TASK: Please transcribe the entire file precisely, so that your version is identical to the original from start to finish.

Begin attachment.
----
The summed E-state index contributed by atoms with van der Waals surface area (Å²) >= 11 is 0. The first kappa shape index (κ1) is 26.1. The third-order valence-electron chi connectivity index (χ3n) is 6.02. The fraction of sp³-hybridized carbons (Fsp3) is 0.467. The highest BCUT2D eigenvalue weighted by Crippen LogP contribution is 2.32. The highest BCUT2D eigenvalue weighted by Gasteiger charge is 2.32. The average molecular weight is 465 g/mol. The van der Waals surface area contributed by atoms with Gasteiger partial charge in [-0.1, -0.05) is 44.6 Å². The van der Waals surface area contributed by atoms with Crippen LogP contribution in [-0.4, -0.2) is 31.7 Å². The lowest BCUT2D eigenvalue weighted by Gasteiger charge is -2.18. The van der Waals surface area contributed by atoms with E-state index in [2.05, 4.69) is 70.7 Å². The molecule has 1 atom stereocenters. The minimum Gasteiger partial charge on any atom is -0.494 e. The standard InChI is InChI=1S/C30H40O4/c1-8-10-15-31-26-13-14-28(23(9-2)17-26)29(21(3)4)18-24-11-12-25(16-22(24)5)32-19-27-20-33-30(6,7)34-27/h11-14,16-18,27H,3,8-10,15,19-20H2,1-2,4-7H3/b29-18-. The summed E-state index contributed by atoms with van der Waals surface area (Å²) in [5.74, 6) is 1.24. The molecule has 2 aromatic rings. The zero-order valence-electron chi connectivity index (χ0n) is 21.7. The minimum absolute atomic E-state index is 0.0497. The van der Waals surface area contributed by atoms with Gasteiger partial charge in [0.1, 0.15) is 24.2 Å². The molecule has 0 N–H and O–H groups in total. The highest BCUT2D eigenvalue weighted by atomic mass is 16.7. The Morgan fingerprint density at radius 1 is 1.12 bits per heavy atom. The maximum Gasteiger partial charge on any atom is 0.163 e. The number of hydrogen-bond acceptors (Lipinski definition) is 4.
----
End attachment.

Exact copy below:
The summed E-state index contributed by atoms with van der Waals surface area (Å²) >= 11 is 0. The first kappa shape index (κ1) is 26.1. The third-order valence-electron chi connectivity index (χ3n) is 6.02. The fraction of sp³-hybridized carbons (Fsp3) is 0.467. The highest BCUT2D eigenvalue weighted by Crippen LogP contribution is 2.32. The highest BCUT2D eigenvalue weighted by Gasteiger charge is 2.32. The average molecular weight is 465 g/mol. The van der Waals surface area contributed by atoms with Gasteiger partial charge in [-0.1, -0.05) is 44.6 Å². The van der Waals surface area contributed by atoms with Crippen LogP contribution in [-0.4, -0.2) is 31.7 Å². The lowest BCUT2D eigenvalue weighted by Gasteiger charge is -2.18. The van der Waals surface area contributed by atoms with E-state index in [2.05, 4.69) is 70.7 Å². The molecule has 1 atom stereocenters. The minimum Gasteiger partial charge on any atom is -0.494 e. The standard InChI is InChI=1S/C30H40O4/c1-8-10-15-31-26-13-14-28(23(9-2)17-26)29(21(3)4)18-24-11-12-25(16-22(24)5)32-19-27-20-33-30(6,7)34-27/h11-14,16-18,27H,3,8-10,15,19-20H2,1-2,4-7H3/b29-18-. The summed E-state index contributed by atoms with van der Waals surface area (Å²) in [5.74, 6) is 1.24. The molecule has 2 aromatic rings. The zero-order valence-electron chi connectivity index (χ0n) is 21.7. The minimum absolute atomic E-state index is 0.0497. The van der Waals surface area contributed by atoms with Gasteiger partial charge in [0.1, 0.15) is 24.2 Å². The molecule has 0 N–H and O–H groups in total. The highest BCUT2D eigenvalue weighted by atomic mass is 16.7. The Morgan fingerprint density at radius 1 is 1.12 bits per heavy atom. The maximum Gasteiger partial charge on any atom is 0.163 e. The number of hydrogen-bond acceptors (Lipinski definition) is 4.